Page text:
Shogun Palace owners Peter and Kevin Sun place a premium on presentation. Besides bedecking their restaurant with eye-catching d?cor details?from glowing paper lanterns to an arched wooden bridge?they also hired a chef skilled in style sushi, an inventive method of plating fresh fish. Under his skilled supervision, Shogun's specialty rolls are artistically piled in towers, drizzled in sauces, and transformed into edible art. In addition, hibachi grills located in the center of the restaurant give guests up-close views of chefs flipping utensils and stoking flames as they prepare hot meals from shrimp, scallop, steak, and lobster. Patrons looking to round out meals can ask the fish in the indoor koi pond for recommendations from among Shogun's seven Chinese dishes.
At Sogo Sushi and Hibachi, it's hard to miss the filet mignon. Or the shrimp and chicken, for that matter. The proteins are vocal presences, sizzling on the eatery's hibachi grill before they arrive, piping hot, at diners' tables. The culinary team crafts cooler dishes, too, hand rolling sushi and prepping sashimi. They also stock bento boxes with sushi rolls, miso soup, and proteins such as teriyaki salmon, creating classic samplers of Japanese dishes. Bartenders craft cocktails at a full, neon-lit bar, too, rather than asking patrons to just drink their sushi rice through extra-wide straws.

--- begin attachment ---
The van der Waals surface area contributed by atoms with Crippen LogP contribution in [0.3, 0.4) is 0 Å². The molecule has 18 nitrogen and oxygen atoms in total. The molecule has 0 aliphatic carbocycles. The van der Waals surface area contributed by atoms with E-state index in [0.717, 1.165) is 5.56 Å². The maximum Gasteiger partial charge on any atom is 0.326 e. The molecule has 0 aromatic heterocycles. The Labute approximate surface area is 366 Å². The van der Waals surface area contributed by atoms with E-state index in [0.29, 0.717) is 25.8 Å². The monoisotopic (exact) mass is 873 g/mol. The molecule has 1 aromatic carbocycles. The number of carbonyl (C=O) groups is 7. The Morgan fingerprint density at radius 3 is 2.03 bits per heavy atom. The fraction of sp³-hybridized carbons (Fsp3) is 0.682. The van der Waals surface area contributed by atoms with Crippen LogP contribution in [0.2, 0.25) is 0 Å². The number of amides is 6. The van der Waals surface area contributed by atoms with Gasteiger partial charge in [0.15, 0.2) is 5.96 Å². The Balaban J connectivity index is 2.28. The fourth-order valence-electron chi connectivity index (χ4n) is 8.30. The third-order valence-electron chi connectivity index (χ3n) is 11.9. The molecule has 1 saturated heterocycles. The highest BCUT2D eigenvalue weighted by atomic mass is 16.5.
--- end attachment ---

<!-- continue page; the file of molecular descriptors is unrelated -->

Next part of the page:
The Bam roll. The Boss Hog roll. The Prism roll. California Rollin II's Master Sushi Chef, Tom Beaman, Sr., has crafted a menu of sushi rolls with names as inventive as the ingredients they contain. The Leviathan roll towers above tabletops, much of its girth comprised of tempura shrimp and sesame-seaweed salad splashed with eel sauce. Beaman’s other rolls evince the same level of creativity, incorporating bacon, crunchy onions, or barbecue sauce to keep diners on their toes.
California Rollin' Sushi Bar's crew of nimble-fingered sushi slingers prepare fresh sushi rolls and 70 cooked comestibles to populate an extensive Americanized menu. Raw delicacies include the hamachi maki, which corrals lemon-kissed yellowtail and scallions, and the cooked Cinema roll, whose shrimp and avocado add a cool complement to the tangy crunch of onion rings. The Leviathan roll ensconces bites of eel and cucumber inside another rolled layer of tempura shrimp and seaweed salad. Patrons can accompany each meal with with unique dessert rolls such as the tempura-cheesecake roll with a fried Oreo and draughts of hot sake, the traditional Japanese beverage made from fermented rice.
Revamped by new owner Mark Teng in 2004, Plum House stays true to its traditional culinary focus, serving Asian dishes in a dining room with suspended paper lamps that hang above tableside foliage. Chefs slice through white tuna, snow crab, and fatty salmon, fashion specialty rolls with names such as Blossom and Tarantula, and pour teriyaki sauce over chicken and seafood. Combination lunch boxes provide ample servings of teriyaki or tempura fare in a format that has proven timeless, unlike Mercury Rising–branded lunch boxes.
At Furoshiki, head chef Mark Teng re-creates traditional Asian comfort-food recipes in an intimate, friendly atmosphere. Guests can belly up to the bar to share cocktails and laughs with friends, warm up with bowls of hearty pork-bone and kimchi ramen, or indulge in hearty steamed bun sandwiches.